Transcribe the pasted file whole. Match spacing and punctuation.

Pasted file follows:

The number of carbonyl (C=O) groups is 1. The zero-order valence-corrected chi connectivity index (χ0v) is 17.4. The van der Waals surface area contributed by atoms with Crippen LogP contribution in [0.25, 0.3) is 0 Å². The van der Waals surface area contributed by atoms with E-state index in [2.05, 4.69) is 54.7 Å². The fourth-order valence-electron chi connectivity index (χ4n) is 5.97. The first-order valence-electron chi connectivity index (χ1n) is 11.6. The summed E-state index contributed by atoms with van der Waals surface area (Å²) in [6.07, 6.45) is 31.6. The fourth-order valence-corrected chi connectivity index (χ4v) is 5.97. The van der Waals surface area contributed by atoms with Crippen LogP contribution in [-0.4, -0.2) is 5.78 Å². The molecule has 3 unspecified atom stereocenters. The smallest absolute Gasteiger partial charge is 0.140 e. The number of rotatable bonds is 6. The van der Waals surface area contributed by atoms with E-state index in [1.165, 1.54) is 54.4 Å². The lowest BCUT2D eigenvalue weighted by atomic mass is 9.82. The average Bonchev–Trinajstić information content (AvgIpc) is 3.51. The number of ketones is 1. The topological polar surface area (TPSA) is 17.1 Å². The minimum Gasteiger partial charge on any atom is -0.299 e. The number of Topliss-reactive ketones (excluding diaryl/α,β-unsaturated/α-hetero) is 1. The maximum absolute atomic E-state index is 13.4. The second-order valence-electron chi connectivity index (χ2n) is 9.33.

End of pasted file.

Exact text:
The number of carbonyl (C=O) groups is 1. The zero-order valence-corrected chi connectivity index (χ0v) is 17.4. The van der Waals surface area contributed by atoms with Crippen LogP contribution in [0.25, 0.3) is 0 Å². The van der Waals surface area contributed by atoms with E-state index in [2.05, 4.69) is 54.7 Å². The fourth-order valence-electron chi connectivity index (χ4n) is 5.97. The first-order valence-electron chi connectivity index (χ1n) is 11.6. The summed E-state index contributed by atoms with van der Waals surface area (Å²) in [6.07, 6.45) is 31.6. The fourth-order valence-corrected chi connectivity index (χ4v) is 5.97. The van der Waals surface area contributed by atoms with Crippen LogP contribution in [-0.4, -0.2) is 5.78 Å². The molecule has 3 unspecified atom stereocenters. The smallest absolute Gasteiger partial charge is 0.140 e. The number of rotatable bonds is 6. The van der Waals surface area contributed by atoms with E-state index in [1.165, 1.54) is 54.4 Å². The lowest BCUT2D eigenvalue weighted by atomic mass is 9.82. The average Bonchev–Trinajstić information content (AvgIpc) is 3.51. The number of ketones is 1. The topological polar surface area (TPSA) is 17.1 Å². The minimum Gasteiger partial charge on any atom is -0.299 e. The number of Topliss-reactive ketones (excluding diaryl/α,β-unsaturated/α-hetero) is 1. The maximum absolute atomic E-state index is 13.4. The second-order valence-electron chi connectivity index (χ2n) is 9.33.